Tecnología / Sistemas Distribuidos
Sistemas DistribuidosEnsayos para estudiantes: Sistemas Distribuidos
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Enviado por: laboratoip 17 agosto 2013
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may crash, and they are then deemed to have left the system (although they may be
replaced). In a static system, replica managers do not crash (crashing implies never
executing another step), but they may cease operating for an indefinite period. We return
to the issue of failure in Section 18.4.2.
The general model of replica management is shown in Figure 18.1. A collection
of replica managers provides a service to clients. The clients see a service that gives
them access to objects (for example, diaries or bank accounts), which in fact are
replicated at the managers. Each client requests a series of operations – invocations upon
one or more of the objects. An operation may involve a combination of reads of objects
and updates to objects. Requested operations that involve no updates are called readonly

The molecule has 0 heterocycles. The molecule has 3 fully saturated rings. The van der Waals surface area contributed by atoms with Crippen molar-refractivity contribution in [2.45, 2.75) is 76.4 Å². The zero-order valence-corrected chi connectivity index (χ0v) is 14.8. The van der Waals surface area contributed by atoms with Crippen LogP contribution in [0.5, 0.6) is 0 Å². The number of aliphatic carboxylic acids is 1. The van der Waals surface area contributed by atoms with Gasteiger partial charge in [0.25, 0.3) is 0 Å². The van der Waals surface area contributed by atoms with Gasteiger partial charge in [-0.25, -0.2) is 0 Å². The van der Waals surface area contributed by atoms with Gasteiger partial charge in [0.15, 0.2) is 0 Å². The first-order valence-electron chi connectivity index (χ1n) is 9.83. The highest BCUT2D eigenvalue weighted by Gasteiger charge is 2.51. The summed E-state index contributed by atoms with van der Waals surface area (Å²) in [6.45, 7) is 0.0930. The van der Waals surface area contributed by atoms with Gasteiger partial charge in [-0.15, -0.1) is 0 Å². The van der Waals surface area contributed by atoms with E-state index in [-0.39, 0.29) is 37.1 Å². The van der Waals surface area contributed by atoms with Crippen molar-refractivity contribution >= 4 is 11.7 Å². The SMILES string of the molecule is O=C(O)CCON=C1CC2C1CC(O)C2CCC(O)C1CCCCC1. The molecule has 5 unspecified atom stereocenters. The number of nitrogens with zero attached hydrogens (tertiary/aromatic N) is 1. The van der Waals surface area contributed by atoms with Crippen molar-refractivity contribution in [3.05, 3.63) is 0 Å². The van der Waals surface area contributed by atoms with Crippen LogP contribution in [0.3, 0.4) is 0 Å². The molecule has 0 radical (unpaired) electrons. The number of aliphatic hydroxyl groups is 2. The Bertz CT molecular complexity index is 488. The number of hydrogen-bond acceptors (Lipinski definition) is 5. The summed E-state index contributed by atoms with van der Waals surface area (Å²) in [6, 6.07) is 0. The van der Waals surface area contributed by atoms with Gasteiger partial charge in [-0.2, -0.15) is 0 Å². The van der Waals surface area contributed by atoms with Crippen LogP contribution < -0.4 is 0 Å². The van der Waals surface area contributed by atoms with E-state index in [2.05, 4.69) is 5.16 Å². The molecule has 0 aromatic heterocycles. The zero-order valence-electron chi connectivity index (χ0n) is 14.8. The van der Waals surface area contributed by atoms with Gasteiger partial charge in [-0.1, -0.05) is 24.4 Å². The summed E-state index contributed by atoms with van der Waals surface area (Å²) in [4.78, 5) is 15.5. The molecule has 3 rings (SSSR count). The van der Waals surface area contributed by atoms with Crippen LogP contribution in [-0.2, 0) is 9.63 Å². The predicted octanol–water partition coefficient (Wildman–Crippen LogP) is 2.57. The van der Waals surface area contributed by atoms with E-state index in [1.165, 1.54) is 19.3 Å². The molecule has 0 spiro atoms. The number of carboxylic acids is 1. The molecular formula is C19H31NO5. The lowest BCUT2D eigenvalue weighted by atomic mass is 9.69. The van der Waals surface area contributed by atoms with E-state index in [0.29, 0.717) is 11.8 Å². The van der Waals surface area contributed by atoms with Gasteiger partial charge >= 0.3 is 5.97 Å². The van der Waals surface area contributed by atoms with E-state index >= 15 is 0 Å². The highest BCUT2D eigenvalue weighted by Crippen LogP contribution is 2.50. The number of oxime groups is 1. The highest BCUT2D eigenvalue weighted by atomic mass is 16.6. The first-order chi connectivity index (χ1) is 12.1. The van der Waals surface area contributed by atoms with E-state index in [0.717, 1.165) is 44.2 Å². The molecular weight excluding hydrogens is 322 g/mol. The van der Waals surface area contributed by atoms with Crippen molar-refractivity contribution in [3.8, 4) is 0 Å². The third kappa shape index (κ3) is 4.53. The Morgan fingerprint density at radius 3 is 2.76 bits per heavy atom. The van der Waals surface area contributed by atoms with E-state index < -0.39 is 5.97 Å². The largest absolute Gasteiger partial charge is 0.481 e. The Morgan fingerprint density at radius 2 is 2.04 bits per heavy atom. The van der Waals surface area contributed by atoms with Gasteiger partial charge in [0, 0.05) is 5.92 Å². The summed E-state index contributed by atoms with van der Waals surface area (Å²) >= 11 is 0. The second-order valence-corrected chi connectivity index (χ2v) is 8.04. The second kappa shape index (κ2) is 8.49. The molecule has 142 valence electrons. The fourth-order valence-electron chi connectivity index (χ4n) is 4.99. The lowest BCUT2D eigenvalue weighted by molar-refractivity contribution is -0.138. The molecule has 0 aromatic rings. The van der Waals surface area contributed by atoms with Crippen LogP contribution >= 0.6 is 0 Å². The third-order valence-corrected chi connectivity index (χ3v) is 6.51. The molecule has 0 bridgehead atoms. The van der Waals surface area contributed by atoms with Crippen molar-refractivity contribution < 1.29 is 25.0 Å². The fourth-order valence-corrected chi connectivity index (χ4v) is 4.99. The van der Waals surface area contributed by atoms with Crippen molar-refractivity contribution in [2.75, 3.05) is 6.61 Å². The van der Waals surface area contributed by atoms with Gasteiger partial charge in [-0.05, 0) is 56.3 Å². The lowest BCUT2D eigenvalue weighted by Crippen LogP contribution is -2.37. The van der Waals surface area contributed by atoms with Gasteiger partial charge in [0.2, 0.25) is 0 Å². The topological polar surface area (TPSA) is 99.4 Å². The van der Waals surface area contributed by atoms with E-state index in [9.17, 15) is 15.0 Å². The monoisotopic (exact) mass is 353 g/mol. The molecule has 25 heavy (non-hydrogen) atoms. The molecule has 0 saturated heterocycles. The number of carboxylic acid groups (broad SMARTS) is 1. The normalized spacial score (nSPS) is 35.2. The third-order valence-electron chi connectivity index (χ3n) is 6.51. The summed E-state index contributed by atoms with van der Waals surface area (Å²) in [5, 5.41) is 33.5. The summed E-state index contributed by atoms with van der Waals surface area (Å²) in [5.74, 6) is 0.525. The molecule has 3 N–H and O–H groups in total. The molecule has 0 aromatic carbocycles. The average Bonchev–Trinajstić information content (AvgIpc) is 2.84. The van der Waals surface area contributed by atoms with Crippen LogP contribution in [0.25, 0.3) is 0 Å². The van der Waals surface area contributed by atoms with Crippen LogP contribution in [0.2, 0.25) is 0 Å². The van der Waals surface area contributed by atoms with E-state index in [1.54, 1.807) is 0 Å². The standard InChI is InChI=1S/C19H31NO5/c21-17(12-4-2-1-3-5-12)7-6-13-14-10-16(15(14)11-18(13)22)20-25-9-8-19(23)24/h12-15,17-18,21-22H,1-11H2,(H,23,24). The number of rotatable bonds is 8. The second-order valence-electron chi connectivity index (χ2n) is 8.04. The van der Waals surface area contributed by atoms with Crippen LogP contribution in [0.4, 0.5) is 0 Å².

requests; requested operations that update an object are called update requests
(these may also involve reads).
Each client’s requests are first handled by a component called a front end. The role
of the front end is to communicate by message passing with one or more of the replica
managers, rather than forcing the client to do this itself explicitly. It is the vehicle for
making replication transparent. A front end may be implemented in the client’s address
space, or it may be a separate process.
In general, five phases are involved in the performance of a single request upon
the replicated objects [Wiesmann et al. 2000]. The actions in each phase vary according
to the type of system, as will become clear in the next two sections. For example, a
service that supports disconnected operation behaves differently from one that provides
a fault-tolerant service. The phases are as follows:
Request: The front end issues the request to one or more replica managers:
– either the front end communicates with a single replica manager, which in turn
communicates with other replica managers;
– or the front end multicasts the request to the replica manager
Coordination: The replica managers coordinate in preparation for executing the
request consistently. They agree, if necessary at this stage, on whether the request is
to be applied (it might not be applied at all if failures occur at this stage). They also
decide on the ordering of this request relative to others. All of the types of ordering
defined for multicast in Section 15.4.3 also apply to request handling and we define
those orders again for this context:
FIFO ordering: If a front end issues request r and then request r ...
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